Tuesday, March 25, 2008

Methuselah and Other Best-Loved Children's Stories

I'll be back soon with more substantive posts, including one about observing Easter weekend on the road. I have a lot on my plate right now and need some time to rest. In the meantime, you're always up for a Calvin story, aren't you?

Calvin is really into numbers lately, I mean REALLY into numbers. He is in a constant question asking stage, and almost all of his questions have to do with numbers, ages, weights, sizes, addition, and subtraction. Here is a typical string of questions. Imagine my (not-so) patient answers in between.

"What is 700 plus 700?...What is 99 minus, take away 72?...How big will I be when I am 27?...Will I be bigger than this house?...Will I be too big?...Will I live to be 27?...Why do you hope I will live that long?...Why do you love me?...What is 55 plus 55?...Will I live to be 110?...Why not?...I don't want to die before Jesus comes back, will I?"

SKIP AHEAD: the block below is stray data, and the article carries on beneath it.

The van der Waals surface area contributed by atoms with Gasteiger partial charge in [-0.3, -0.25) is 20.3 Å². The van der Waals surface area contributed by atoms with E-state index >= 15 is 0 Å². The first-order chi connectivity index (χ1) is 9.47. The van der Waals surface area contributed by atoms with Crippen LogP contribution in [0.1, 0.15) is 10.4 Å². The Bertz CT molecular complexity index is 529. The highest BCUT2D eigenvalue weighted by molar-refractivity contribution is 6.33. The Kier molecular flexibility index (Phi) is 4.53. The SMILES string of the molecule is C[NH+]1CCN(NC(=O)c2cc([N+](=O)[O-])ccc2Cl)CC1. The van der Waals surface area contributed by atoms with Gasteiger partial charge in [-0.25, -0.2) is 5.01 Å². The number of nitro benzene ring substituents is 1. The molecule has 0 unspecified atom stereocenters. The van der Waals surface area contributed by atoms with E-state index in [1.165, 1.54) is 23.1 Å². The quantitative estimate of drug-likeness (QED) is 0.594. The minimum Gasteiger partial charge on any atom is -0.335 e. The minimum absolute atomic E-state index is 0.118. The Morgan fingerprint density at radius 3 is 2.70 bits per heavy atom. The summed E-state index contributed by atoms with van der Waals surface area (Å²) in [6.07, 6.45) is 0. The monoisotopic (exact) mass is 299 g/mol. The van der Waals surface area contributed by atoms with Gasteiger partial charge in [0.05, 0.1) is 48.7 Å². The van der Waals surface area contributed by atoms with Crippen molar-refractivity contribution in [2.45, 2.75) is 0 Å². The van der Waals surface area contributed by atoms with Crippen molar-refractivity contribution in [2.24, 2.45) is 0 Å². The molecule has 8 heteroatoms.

Now imagine that all day long, over and over and over again. If you have toddlers or preschoolers, you understand.

Anyway, one day recently, in the midst of these questions, Calvin asked me if there was anything in the Bible about people's ages. I picked up a Bible and began reading Genesis 5, thinking he would quickly get bored and go play. I should have known better. The kid was enthralled.

"Wow, 912 years! That's a LOT!"

I have since had to read that passage at least three times. Don't get me wrong, I am all about Calvin learning from Scripture and being excited about the Bible, but I am struggling vainly to see what he can possible learn from this passage, other than some complicated arithmetic. Now what will we be onto next? Some of Matthew's "begats"? A little Levitical law? Measurements for the building of the temple? Really, who needs Noah's ark or David and Goliath when you have Methuselah.

1 comment:

SF Mom of One said...

Hey, what's wrong with learning some complicated arithmetic?
But, even better, here's it's expressed in a continuity of relationships. One man lives, has a son, keeps living and then dies. That son is also a man and...

That ongoing series is important--a mathematical concept, but also for your preschooler developing an understanding of his place in the chain.

Don't you think?